A United Launch Alliance-built Atlas V rocket carrying NASA’s Perseverance rover lifted off Thursday from a launch complex at Cape Canaveral Air Force Station in Florida as part of the Mars 2020 mission.
NASA said Thursday the spacecraft transmitted its first signal to ground controllers through the agency’s Deep Space Network an hour after launch and entered safe mode in the next few hours as indicated by telemetry data.
The rover will travel for seven months and is expected to reach the planet’s Jezero Crater to study the landing site’s geology, demonstrate technologies in support of future human and robotic space exploration and collect and return rock samples to Earth.
Aboard the rover are the Sample Caching System and the Ingenuity Mars Helicopter, a technology demonstrator that will perform up to five controlled flights. Perseverance also features seven instruments, including the Mars Oxygen In-Situ Resource Utilization Experiment or MOXIE, which seeks to demonstrate the ability to turn carbon dioxide into oxygen.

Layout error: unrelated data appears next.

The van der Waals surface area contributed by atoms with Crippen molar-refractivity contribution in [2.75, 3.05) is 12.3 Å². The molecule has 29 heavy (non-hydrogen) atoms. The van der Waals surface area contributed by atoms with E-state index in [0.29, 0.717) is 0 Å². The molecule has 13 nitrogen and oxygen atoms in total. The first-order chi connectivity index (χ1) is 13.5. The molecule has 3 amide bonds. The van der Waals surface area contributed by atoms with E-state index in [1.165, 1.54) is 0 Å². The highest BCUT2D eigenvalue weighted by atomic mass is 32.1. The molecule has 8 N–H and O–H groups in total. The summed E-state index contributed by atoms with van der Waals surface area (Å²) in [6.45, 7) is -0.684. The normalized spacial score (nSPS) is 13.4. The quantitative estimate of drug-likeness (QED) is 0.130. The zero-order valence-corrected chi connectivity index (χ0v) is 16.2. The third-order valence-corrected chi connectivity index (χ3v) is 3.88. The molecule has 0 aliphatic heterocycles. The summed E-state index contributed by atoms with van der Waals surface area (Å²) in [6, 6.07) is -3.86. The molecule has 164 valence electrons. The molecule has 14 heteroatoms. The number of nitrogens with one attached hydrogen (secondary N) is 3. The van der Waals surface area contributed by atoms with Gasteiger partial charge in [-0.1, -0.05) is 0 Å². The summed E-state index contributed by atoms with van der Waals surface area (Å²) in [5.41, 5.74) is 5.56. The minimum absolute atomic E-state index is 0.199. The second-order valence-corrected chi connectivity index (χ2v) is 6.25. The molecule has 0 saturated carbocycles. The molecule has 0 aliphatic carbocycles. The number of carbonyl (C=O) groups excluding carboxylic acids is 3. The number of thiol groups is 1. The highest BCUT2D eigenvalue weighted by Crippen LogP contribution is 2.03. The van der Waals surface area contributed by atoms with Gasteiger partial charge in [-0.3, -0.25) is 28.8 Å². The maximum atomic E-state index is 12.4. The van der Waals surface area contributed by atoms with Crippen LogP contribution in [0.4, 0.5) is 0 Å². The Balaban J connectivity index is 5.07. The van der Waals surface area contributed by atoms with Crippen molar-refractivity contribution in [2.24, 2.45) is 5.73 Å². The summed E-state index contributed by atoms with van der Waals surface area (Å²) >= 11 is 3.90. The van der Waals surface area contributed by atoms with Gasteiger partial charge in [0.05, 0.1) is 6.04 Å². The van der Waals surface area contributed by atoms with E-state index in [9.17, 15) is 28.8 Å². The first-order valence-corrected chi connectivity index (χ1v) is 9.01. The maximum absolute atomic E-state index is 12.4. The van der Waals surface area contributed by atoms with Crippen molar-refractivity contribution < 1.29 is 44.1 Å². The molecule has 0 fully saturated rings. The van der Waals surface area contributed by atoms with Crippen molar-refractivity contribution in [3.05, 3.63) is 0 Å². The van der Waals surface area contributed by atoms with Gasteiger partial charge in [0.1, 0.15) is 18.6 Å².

"With the launch of Perseverance, we begin another historic mission of exploration," said NASA Administrator and previous Wash100 Award winner Jim Bridenstine. “Now we can look forward to its incredible science and to bringing samples of Mars home even as we advance human missions to the Red Planet.”
The Mars 2020 mission is part of NASA’s Moon to Mars exploration program and the agency’s Jet Propulsion Laboratory will oversee operations of the rover.
ULA said the Atlas V 541 rocket supported Mars 2020, which marks the 20th mission of the joint venture of Boeing (NYSE: BA) and Lockheed Martin (NYSE: LMT) to the red planet.
The launch vehicle’s Centaur upper stage was powered by four Aerojet Rocketdyne-built solid rocket boosters, while the Atlas booster was backed by the RD AMROSS RD-180 engine.